Thought-controlled computers on the way: Intel

August 25th, 2010 in Technology / Hi Tech & Innovation
Thought-controlled computers on the way: Intel
An fMRI scan example. Image: Wikipedia.


An fMRI scan example. Image: Wikipedia.

(PhysOrg.com) -- Computers controlled by the mind are going a step further with Intel's development of mind-controlled computers. Existing computers operated by brain power require the user to mentally move a cursor on the screen, but the new computers will be designed to directly read the words thought by the user.

Intel scientists are currently mapping out produced when people think of particular words, by measuring activity at about 20,000 locations in the brain. The devices being used to do the mapping at the moment are expensive and bulky MRI scanners, similar to those used in hospitals, but senior researcher at Intel, Dean Pomerlau, said smaller gadgets that could be worn on the head are being developed. Once the brain activity is mapped out the computer will be able to determine what words are being thought by identifying similar brain patterns and differences between them.

Pomerlau said words produce activity in parts of the brain associated with what the word represents. So thinking of a word for a type of food, such as apple, results in activity in the parts of the brain associated with hunger, while a word with a physical association such as spade produces activity in the areas of the related to making the physical movements of digging. In this way the computer can infer attributes of a word to narrow it down and identify it quickly.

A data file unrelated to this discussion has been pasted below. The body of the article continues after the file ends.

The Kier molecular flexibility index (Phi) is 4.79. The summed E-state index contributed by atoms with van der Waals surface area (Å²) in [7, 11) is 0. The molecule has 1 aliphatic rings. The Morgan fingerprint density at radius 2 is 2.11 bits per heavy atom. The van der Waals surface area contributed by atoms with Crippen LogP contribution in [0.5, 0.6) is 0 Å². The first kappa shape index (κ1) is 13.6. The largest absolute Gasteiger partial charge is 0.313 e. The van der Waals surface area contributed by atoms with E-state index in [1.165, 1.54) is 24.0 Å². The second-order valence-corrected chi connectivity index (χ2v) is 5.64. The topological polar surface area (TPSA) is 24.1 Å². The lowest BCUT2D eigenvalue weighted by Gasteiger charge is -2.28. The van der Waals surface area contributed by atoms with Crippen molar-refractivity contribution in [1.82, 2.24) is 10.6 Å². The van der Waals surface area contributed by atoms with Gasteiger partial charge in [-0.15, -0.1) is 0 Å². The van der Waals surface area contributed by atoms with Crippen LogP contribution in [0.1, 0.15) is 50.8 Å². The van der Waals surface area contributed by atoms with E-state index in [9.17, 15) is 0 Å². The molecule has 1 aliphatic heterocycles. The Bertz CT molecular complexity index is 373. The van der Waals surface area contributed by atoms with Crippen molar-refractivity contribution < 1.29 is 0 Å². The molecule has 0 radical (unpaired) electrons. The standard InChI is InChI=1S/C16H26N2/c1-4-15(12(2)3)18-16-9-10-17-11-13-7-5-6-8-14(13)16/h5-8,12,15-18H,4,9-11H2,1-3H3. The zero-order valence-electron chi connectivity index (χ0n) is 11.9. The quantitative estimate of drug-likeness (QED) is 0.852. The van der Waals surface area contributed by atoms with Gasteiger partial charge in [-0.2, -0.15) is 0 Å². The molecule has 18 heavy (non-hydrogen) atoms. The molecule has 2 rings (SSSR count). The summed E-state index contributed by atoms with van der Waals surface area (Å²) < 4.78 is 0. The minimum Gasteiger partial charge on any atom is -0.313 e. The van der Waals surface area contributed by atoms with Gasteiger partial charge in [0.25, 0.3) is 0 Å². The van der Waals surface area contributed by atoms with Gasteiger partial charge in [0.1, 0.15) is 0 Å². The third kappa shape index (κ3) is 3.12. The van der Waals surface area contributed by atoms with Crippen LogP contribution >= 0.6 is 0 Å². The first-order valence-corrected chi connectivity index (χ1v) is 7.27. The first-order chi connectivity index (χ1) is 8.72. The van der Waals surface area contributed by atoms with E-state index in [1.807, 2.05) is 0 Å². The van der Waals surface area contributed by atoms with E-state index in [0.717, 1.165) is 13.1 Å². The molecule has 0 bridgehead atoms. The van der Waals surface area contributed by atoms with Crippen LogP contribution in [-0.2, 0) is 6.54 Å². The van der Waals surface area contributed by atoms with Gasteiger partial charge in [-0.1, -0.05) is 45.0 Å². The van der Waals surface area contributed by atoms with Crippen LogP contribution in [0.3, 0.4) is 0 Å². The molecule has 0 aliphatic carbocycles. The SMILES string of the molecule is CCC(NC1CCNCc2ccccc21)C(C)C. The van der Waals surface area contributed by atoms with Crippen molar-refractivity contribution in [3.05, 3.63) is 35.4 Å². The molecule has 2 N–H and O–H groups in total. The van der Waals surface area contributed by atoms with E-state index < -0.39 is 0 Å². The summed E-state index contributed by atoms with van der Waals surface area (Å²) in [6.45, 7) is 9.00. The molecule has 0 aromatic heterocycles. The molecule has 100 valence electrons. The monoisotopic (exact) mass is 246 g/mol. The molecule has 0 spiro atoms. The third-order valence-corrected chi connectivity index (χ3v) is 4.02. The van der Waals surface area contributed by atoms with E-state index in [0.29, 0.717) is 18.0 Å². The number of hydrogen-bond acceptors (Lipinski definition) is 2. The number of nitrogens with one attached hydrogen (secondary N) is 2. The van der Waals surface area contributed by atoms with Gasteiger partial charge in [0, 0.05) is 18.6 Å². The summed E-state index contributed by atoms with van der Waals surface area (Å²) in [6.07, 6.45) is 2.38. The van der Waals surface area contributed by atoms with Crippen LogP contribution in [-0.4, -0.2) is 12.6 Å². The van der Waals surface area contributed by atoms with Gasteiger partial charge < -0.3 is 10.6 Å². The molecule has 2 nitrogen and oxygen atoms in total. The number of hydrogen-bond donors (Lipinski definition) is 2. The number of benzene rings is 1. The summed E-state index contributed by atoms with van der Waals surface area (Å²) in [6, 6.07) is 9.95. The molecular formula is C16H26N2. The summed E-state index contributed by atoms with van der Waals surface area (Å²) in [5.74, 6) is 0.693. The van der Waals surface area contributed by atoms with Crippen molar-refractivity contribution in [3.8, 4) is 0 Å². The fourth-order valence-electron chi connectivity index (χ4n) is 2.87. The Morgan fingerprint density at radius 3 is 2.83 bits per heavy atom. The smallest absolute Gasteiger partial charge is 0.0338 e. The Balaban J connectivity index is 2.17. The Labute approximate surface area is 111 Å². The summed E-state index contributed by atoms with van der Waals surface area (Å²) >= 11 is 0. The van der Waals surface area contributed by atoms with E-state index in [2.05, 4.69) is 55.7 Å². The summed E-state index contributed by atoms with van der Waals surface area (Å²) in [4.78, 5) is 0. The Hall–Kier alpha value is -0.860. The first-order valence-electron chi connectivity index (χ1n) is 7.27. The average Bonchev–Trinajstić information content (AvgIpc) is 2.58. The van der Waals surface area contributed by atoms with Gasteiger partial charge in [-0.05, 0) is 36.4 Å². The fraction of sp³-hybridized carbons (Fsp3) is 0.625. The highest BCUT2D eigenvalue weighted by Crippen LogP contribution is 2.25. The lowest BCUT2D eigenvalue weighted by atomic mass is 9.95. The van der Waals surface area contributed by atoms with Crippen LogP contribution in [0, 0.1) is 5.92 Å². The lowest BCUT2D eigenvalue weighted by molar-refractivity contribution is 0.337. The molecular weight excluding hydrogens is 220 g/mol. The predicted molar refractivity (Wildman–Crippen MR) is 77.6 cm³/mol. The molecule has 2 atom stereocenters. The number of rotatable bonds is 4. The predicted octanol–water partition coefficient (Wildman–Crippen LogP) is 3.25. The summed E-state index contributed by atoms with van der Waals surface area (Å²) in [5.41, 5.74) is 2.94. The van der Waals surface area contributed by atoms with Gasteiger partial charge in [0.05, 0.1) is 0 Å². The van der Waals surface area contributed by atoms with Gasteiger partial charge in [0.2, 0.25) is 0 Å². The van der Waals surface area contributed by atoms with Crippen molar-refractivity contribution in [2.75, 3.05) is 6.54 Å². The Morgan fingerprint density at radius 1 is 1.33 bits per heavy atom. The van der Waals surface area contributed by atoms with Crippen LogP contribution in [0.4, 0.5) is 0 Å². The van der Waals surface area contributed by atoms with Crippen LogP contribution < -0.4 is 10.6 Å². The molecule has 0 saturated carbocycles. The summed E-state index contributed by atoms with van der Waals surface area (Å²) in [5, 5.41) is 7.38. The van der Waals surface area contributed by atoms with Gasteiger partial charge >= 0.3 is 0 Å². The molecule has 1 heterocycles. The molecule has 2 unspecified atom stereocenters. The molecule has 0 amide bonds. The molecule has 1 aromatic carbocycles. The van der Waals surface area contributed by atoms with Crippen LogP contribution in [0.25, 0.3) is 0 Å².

A working prototype can already detect words like house, screwdriver and barn, but as brain scanning becomes more advanced the computer's ability to understand thoughts will improve.

If the plans are successful users will be able to surf the Internet, write emails and carry out a host of other activities on the computer simply by thinking about them. Director of Intel Laboratories, Justin Ratner, said it is clear humans are no longer restricted to using a keyboard and mouse, and is the "ultimate user interface." He said he is confident any concerns about privacy will be overcome.

While many able-bodied computer users may hesitate to adopt a technology that operates a by reading their minds, people who are unable to use a keyboard or a mouse through disability should find the new technology gives them much more freedom and opportunities for communicating.

More information: Via Telegraph

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"Thought-controlled computers on the way: Intel." August 25th, 2010. http://phys.org/news201939898.html